But my favourite place to eat in London is Food for Thought, a tiny, fairly ramshackled place so crowded that a friend and I opted to have our food to go. I got a container with a lot of different salads, and a bowl of sweet potato and eggplant laska. We ended up eating them sitting on the pavement in the middle of a roundabout (don't even start with me) and it was the best lunch ever. The laksa had huge chunks of tofu and eggplant in the smooth sweet potato broth, and the salads were equally delicious. This is definitely top of the list for when I get back to London.

mardi 13 janvier 2009

Learning to like Eclaires (what a hardship)

I didn't like eclaires until I had one from Fauchon. Now I spend much of my time thinking up ways to justify purchasing more eclaires. But only from Fauchon. The few eclaires I have had before have had cream in them, which is disgusting and wrong. This chocolate eclaire is like chocolate mousse wrapped in a thin layer of choux pastry with a layer of chocolate and crunchy chocolate rocks on top. It is awe inspiring.

I also tried their chausson aux pommes, a golden flaky pastry with a thick apple puree inside. This was the best apple based pastry I have had in a long time, and the pastry itself was magnificent. I don't know what the bakers at Fauchon are doing to get their pastry so delicious and buttery that it almost has caramel notes to it. Indeed, I don't care how they are doing it. I am 100% on board with it.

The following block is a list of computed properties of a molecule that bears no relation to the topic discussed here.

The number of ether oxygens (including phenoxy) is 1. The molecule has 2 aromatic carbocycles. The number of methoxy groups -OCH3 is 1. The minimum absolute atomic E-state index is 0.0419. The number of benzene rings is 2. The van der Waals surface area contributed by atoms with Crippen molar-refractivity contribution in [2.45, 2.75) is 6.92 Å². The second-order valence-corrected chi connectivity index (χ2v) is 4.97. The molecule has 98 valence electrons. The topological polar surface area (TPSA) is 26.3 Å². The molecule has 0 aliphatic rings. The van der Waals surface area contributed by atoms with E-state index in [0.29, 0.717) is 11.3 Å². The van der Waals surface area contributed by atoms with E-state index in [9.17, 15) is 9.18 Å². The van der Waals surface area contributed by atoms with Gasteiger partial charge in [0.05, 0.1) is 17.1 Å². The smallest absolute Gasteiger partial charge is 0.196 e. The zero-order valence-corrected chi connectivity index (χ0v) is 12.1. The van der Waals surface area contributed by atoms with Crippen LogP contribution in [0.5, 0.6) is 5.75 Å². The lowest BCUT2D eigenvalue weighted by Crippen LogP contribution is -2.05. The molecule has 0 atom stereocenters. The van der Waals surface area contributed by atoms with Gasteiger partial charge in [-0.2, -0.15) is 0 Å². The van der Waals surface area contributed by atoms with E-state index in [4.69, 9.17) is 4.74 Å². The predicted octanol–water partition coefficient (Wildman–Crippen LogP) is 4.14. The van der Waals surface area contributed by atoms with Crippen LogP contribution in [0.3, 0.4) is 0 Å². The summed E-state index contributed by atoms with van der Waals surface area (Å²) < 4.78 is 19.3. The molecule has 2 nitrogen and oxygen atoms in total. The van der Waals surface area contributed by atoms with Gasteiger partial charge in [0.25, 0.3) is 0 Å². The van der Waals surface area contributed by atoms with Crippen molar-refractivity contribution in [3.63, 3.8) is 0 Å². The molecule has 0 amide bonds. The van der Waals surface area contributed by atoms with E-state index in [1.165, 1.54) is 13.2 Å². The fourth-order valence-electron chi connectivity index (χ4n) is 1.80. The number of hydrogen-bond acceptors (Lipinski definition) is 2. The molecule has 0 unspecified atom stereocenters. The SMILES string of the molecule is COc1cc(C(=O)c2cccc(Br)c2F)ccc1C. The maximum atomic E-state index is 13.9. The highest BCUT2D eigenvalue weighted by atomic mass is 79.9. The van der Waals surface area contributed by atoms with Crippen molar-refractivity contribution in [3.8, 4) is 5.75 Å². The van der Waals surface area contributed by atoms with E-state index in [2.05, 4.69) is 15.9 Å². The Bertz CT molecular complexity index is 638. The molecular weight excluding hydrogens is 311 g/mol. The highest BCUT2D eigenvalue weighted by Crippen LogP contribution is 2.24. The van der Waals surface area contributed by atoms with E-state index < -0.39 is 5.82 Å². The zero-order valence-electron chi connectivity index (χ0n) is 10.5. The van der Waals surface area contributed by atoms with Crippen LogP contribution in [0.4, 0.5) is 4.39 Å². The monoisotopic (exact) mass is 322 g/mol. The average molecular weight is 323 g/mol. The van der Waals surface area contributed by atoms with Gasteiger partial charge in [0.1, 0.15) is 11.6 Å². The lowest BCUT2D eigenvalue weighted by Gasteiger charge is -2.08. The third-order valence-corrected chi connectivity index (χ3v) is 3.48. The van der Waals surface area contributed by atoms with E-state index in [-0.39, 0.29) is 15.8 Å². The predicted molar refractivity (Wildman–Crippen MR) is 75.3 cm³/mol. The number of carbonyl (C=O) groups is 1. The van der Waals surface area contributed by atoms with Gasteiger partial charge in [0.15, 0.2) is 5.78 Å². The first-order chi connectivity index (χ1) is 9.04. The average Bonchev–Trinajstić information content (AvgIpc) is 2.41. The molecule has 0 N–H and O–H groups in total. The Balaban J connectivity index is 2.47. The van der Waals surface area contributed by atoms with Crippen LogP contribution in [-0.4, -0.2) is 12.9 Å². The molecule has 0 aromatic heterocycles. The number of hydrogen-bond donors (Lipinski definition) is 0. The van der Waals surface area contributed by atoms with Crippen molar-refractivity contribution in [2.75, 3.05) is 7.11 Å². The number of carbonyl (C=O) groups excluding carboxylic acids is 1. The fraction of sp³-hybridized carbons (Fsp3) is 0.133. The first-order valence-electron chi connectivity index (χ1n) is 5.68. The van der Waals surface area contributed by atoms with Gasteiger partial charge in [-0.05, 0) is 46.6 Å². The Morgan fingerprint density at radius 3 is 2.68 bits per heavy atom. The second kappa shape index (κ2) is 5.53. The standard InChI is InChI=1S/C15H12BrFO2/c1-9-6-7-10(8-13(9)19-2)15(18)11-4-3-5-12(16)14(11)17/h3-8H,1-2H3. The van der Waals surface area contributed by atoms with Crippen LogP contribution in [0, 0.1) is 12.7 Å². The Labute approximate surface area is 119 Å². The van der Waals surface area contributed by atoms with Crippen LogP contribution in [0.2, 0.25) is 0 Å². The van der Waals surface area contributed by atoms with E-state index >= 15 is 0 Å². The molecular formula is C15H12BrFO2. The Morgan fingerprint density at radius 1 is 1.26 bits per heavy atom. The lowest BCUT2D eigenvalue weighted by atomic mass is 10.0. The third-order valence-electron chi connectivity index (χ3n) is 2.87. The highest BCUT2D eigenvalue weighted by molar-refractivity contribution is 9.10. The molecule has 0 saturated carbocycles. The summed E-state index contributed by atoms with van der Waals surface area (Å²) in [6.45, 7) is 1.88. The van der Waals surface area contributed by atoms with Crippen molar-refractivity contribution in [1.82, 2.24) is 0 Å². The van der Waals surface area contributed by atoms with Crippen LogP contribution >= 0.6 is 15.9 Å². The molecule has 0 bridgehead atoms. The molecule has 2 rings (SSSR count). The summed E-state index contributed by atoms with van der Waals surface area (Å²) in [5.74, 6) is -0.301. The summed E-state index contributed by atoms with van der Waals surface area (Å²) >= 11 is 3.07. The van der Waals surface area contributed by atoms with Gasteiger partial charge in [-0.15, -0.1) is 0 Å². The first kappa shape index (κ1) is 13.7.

I took my eclaire and chausson aux pommes and ate them in the Jardin des Tuileries. Paris at the moment is a strangely lovely sodden grey during the day, which becomes horrible at night. I don't mind it, except on the nights I have to drag myself out of my apartment for taekwondo class, and then I dream fondly of Melbourne.

Attempts at Zucchini Fritters

Since last sunday I have had zucchini fritters on my mind and I couldn't stop thinking about them. I even bought corn starch so I could make them (buying an ingredient for one recipe is positively decadent on a student budget - then again a lot of asian sauces use it too so I rationalised that it was acceptable). In my quest for fritters, I have attempted twice now to make the Chez Panisse zucchini fritters. The first time I adapted them by adding mint and feta and omitting the lemon zest and chives. They were good; very moist and fresh and fragrant, but a little too soft. The grated zucchini just gives off way too much moisture even after you salt and squeeze it.

So the second time I made it as the recipe says, but added some flour until the batter was a little firmer. It improved it a bit, but the softness remained. The fritters are actually very tasty. The issue is not so much with the recipe, but with the craving I had and the idea I got fixed on - I definitely want a chewier, almost tougher fritter. I don't think a fritter based on grated zucchini is going to do the trick.

The only other thing I can think to do is sauté chunks of zucchini first and put them with a doughier batter. But I don’t want to stray into texas fair food unintentionally (straying there intentionally is a whole different story). I guess the file on this has to stay open for now.

vendredi 28 novembre 2008

Cheating Noodle Soup